Tuesday, December 11, 2012
Contrary to popular belief, Mom-and-Pop real estate, the bastion of small business, is way more important to the health of neighborhoods, communities and our country than all your fancy trophy properties in your fancy gateway cities put together. But, Mom and Pop have long felt unloved. They suffer from being too small, too distant, too difficult to invest in, and too difficult to finance. All too often, for want of capital investment, this sort of real estate - the backbone of a neighborhood - gets redeveloped by the blade of a bulldozer; and then we say goodbye to the small businesses. Investment capital has been hard to come by for these really small investments primarily because of governmental securities rules. In the name of protecting investors, they have made the task of raising capital for small projects nigh unto impossible. The "law of unintended consequences" strikes again. That may be changing. Bringing change through the regulatory community requires either a huge check book, or a really good idea backed by unflagging persistence (and a decent sized checkbook). This unfolding, and fairly long story, is told here. If investing in either real estate or in community building is your thing, it is well worth the reading time and effort. Excerpts here:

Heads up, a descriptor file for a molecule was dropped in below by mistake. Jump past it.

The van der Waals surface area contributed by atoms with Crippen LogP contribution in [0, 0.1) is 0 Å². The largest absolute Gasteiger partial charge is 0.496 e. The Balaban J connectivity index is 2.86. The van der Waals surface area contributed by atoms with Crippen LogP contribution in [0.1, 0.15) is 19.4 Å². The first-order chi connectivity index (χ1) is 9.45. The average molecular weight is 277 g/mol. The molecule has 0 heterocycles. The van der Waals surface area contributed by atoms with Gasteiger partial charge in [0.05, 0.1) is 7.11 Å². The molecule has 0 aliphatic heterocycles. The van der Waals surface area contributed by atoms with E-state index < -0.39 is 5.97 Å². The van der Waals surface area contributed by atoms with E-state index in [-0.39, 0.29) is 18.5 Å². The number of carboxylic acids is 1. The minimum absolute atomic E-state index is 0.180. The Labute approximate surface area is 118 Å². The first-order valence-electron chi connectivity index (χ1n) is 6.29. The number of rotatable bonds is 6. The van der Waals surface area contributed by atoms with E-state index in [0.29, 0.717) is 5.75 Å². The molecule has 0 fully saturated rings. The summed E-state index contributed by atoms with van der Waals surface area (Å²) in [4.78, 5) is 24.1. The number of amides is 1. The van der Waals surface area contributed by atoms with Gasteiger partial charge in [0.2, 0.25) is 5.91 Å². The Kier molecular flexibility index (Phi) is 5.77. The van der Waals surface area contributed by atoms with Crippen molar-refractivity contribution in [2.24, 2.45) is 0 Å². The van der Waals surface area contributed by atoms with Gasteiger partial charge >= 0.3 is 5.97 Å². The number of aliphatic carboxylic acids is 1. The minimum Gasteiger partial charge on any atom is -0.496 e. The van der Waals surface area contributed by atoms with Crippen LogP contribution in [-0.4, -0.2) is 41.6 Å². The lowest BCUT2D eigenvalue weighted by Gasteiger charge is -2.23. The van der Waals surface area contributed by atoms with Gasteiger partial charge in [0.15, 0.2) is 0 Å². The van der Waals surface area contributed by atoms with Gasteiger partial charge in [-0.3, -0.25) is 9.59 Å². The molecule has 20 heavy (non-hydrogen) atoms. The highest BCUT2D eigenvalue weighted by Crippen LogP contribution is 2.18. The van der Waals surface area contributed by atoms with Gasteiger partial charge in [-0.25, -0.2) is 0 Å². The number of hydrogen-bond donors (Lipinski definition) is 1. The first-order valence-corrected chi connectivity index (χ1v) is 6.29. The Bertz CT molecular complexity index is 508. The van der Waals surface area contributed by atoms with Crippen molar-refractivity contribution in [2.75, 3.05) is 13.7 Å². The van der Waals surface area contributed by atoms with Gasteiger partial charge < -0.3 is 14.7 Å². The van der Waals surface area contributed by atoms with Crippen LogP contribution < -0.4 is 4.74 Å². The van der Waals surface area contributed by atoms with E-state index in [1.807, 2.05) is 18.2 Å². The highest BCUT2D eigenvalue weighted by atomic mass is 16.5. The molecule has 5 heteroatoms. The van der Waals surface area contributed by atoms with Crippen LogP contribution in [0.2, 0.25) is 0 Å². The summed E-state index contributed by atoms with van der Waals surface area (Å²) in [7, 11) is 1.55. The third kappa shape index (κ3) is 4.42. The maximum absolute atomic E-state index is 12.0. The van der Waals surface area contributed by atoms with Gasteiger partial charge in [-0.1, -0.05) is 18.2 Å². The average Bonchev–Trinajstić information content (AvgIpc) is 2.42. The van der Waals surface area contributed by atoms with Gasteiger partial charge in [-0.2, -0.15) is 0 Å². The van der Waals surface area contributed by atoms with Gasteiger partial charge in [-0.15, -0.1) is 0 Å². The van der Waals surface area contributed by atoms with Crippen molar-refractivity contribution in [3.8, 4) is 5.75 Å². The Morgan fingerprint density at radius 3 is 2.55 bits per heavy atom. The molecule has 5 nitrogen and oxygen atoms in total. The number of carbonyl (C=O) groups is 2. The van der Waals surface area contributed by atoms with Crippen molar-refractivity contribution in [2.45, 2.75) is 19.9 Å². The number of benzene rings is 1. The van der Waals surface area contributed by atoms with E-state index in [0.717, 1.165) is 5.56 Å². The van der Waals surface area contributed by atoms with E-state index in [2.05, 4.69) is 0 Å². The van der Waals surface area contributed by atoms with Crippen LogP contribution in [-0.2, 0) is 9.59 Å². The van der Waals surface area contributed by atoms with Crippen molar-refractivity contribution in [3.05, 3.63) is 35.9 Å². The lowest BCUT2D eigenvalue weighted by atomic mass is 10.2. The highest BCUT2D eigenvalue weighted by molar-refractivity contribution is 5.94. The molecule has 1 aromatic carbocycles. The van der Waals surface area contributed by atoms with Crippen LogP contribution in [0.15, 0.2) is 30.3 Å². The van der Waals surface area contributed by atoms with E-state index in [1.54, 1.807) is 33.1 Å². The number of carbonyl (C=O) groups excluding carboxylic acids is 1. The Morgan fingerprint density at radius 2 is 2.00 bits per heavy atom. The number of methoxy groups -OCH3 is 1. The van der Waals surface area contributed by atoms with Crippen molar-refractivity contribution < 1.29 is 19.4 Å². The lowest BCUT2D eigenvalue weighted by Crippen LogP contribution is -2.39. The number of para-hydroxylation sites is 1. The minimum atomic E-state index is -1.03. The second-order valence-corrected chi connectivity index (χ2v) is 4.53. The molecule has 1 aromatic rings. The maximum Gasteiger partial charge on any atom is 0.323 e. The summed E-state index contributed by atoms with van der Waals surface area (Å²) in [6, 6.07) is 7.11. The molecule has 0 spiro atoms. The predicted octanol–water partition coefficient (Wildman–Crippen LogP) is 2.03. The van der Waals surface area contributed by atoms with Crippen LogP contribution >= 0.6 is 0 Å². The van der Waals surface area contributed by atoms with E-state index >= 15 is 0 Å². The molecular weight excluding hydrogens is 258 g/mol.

The Millers have invested the last two years and nearly a million dollars in trying to answer this question: Why can’t small-time investors put their money in their own communities? Then, finally, in August, they successfully took a single property on H Street public. Under a new company called Fundrise, the Millers invited anyone in the area – accredited or not – to invest online in this one building and its future business for shares as small as $100, in a public offering qualified by the Securities and Exchange Commission. By the time the deal closed last week, 175 people had together invested $325,000, for just under a third of the whole project. If the rest of this experiment works like the Millers hope it will, the idea embedded in this one unassuming storefront could have an impact on communities everywhere.
Part of the idea is that proximity can stand in for financial sophistication. Maybe these small-time investors aren't comfortable parsing all of the relevant legal documents. But they know the business owner who's moving in. And they can actually see the building. "It’s much different," Dan says, "than the idea of someone sending you an email from Nigeria."